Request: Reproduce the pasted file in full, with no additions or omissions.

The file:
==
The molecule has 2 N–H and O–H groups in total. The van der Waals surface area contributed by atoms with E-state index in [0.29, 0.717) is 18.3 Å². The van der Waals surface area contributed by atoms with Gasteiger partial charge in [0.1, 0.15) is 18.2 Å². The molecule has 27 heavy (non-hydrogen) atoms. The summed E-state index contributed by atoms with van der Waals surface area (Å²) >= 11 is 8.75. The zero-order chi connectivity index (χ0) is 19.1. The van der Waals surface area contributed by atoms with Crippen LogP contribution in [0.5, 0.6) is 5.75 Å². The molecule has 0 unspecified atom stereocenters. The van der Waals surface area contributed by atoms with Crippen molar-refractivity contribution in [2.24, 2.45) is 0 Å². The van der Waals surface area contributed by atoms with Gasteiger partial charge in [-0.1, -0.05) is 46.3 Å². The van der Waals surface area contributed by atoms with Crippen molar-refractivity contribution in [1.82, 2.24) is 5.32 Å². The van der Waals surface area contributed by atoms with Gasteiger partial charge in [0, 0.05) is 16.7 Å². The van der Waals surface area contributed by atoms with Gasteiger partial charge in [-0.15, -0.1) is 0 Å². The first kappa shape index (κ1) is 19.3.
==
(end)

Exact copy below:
The molecule has 2 N–H and O–H groups in total. The van der Waals surface area contributed by atoms with E-state index in [0.29, 0.717) is 18.3 Å². The van der Waals surface area contributed by atoms with Gasteiger partial charge in [0.1, 0.15) is 18.2 Å². The molecule has 27 heavy (non-hydrogen) atoms. The summed E-state index contributed by atoms with van der Waals surface area (Å²) >= 11 is 8.75. The zero-order chi connectivity index (χ0) is 19.1. The van der Waals surface area contributed by atoms with Crippen LogP contribution in [0.5, 0.6) is 5.75 Å². The molecule has 0 unspecified atom stereocenters. The van der Waals surface area contributed by atoms with Crippen molar-refractivity contribution in [2.24, 2.45) is 0 Å². The van der Waals surface area contributed by atoms with Gasteiger partial charge in [-0.1, -0.05) is 46.3 Å². The van der Waals surface area contributed by atoms with Crippen molar-refractivity contribution in [1.82, 2.24) is 5.32 Å². The van der Waals surface area contributed by atoms with Gasteiger partial charge in [0, 0.05) is 16.7 Å². The van der Waals surface area contributed by atoms with Gasteiger partial charge in [-0.15, -0.1) is 0 Å². The first kappa shape index (κ1) is 19.3.